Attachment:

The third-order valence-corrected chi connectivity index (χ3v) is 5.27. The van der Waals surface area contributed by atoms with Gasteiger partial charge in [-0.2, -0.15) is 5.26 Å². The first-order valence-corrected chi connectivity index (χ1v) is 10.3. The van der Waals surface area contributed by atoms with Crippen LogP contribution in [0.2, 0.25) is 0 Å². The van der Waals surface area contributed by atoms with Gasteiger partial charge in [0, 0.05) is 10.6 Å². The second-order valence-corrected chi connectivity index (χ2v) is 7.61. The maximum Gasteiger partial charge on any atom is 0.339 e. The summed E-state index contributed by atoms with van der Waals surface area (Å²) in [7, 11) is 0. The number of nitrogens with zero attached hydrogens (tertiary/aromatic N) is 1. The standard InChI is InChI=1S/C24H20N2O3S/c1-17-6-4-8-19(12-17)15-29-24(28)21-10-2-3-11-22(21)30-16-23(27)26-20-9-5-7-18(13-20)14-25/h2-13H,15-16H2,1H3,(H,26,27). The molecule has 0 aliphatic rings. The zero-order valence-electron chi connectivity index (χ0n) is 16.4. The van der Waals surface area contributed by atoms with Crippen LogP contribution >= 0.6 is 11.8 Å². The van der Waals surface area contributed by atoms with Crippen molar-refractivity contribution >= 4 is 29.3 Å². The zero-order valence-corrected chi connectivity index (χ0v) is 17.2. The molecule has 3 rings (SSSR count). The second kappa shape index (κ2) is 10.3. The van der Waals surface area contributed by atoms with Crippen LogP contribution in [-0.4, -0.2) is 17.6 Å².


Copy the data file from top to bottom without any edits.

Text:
The third-order valence-corrected chi connectivity index (χ3v) is 5.27. The van der Waals surface area contributed by atoms with Gasteiger partial charge in [-0.2, -0.15) is 5.26 Å². The first-order valence-corrected chi connectivity index (χ1v) is 10.3. The van der Waals surface area contributed by atoms with Crippen LogP contribution in [0.2, 0.25) is 0 Å². The van der Waals surface area contributed by atoms with Gasteiger partial charge in [0, 0.05) is 10.6 Å². The second-order valence-corrected chi connectivity index (χ2v) is 7.61. The maximum Gasteiger partial charge on any atom is 0.339 e. The summed E-state index contributed by atoms with van der Waals surface area (Å²) in [7, 11) is 0. The number of nitrogens with zero attached hydrogens (tertiary/aromatic N) is 1. The standard InChI is InChI=1S/C24H20N2O3S/c1-17-6-4-8-19(12-17)15-29-24(28)21-10-2-3-11-22(21)30-16-23(27)26-20-9-5-7-18(13-20)14-25/h2-13H,15-16H2,1H3,(H,26,27). The molecule has 0 aliphatic rings. The zero-order valence-electron chi connectivity index (χ0n) is 16.4. The van der Waals surface area contributed by atoms with Crippen LogP contribution >= 0.6 is 11.8 Å². The van der Waals surface area contributed by atoms with Crippen molar-refractivity contribution >= 4 is 29.3 Å². The zero-order valence-corrected chi connectivity index (χ0v) is 17.2. The molecule has 3 rings (SSSR count). The second kappa shape index (κ2) is 10.3. The van der Waals surface area contributed by atoms with Crippen LogP contribution in [-0.4, -0.2) is 17.6 Å².